The Hypertension Clinic at The Cardiac and Vascular Institute was established in 2013 to provide specialized care for patients with hypertension and resistant hypertension.  Dr. Suzanne Zentko, our Clinic Director, along with Dr. Matheen Khuddus, Dr. Arthur Lee and Dr. James O’Meara are certified as Specialists in Clinical Hypertension by the American Society of Hypertension. The clinic is unique in that it allows for the comprehensive evaluation as well as treatment of patients with hypertension at a single facility.  This includes lab testing, ambulatory blood pressure monitoring, renal duplex imaging, angiography as well as other advanced diagnostic testing. The clinic also provides extensive educational material and counseling for patients with hypertension.  Patients are referred to the hypertension clinic from within the practice as well as by referring physicians from the community. Our physicians often work closely with consultants in Endocrinology and Nephrology during the evaluation and treatment process.

What Is High Blood Pressure?

High blood pressure (HBP) is a serious condition that can lead to coronary heart disease, heart failure, stroke, kidney failure, and other health problems.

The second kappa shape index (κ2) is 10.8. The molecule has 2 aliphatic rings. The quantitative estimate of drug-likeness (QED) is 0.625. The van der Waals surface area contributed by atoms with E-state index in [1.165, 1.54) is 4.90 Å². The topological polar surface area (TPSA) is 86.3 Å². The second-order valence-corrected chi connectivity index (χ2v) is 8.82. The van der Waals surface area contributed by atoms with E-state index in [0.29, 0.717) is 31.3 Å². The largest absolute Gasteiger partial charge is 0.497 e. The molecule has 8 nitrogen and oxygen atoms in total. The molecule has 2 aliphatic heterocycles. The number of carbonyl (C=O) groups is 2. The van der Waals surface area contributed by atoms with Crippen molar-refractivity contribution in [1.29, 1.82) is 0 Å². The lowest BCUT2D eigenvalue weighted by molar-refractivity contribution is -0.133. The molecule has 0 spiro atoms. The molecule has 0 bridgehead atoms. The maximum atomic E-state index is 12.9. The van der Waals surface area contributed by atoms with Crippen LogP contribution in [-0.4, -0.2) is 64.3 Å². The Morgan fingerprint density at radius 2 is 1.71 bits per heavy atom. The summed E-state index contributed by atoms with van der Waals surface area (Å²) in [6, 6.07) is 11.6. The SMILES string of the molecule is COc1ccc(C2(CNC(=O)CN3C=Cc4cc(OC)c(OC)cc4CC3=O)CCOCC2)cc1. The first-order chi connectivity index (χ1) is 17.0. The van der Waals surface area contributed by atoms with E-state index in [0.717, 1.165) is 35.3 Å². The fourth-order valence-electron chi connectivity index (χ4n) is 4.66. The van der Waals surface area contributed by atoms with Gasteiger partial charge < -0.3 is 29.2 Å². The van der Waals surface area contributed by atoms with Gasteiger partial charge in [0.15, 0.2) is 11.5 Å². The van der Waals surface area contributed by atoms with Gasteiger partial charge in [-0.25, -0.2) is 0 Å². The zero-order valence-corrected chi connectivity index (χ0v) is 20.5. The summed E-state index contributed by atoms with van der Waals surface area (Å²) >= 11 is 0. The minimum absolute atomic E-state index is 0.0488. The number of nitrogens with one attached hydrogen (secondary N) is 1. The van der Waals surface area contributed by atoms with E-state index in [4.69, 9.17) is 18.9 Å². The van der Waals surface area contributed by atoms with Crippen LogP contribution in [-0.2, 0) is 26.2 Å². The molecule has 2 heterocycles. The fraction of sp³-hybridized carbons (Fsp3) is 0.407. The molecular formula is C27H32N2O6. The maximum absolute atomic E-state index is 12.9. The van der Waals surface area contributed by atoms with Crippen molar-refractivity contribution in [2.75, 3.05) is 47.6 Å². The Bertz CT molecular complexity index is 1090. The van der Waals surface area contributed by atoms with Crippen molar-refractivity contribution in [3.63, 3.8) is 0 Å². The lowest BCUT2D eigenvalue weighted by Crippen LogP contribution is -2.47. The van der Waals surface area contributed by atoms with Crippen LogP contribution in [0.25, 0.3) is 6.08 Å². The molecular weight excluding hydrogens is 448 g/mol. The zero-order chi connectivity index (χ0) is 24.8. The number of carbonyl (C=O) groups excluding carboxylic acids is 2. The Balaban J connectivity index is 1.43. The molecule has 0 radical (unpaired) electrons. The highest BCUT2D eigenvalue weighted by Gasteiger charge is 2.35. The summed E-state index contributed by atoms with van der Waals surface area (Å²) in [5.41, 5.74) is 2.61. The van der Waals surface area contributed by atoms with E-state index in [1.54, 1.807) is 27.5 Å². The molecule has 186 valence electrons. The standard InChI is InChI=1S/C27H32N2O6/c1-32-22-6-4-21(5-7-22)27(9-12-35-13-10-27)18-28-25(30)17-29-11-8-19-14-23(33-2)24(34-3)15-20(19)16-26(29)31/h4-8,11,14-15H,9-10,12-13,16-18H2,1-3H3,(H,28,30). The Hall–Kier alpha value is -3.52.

“Blood pressure” is the force of blood pushing against the walls of the arteries as the heart pumps blood. If this pressure rises and stays high over time, it can damage the body in many ways.

Overview

About 1 in 3 adults in the United States has HBP. The condition itself usually has no signs or symptoms. You can have it for years without knowing it. During this time, though, HBP can damage your heart, blood vessels, kidneys, and other parts of your body.

Knowing your blood pressure numbers is important, even when you’re feeling fine. If your blood pressure is normal, you can work with your health care team to keep it that way. If your blood pressure is too high, treatment may help prevent damage to your body’s organs.

Blood Pressure Numbers

Blood pressure is measured as systolic (sis-TOL-ik) and diastolic (di-ah-STOL-ik) pressures. “Systolic” refers to blood pressure when the heart beats while pumping blood. “Diastolic” refers to blood pressure when the heart is at rest between beats.

You most often will see blood pressure numbers written with the systolic number above or before the diastolic number, such as 120/80 mmHg. (The mmHg is millimeters of mercury—the units used to measure blood pressure.)

The table below shows normal blood pressure numbers for adults. It also shows which numbers put you at greater risk for health problems.

Categories for Blood Pressure Levels in Adults (measured in millimeters of mercury, or mmHg)

Category Systolic
(top number)
Diastolic
(bottom number)
Normal Less than 120 And Less than 80
Prehypertension 120–139 Or 80–89
High blood pressure
     Stage 1 140–159 Or 90–99
     Stage 2 160 or higher Or 100 or higher

The ranges in the table apply to most adults (aged 18 and older) who don’t have short-term serious illnesses.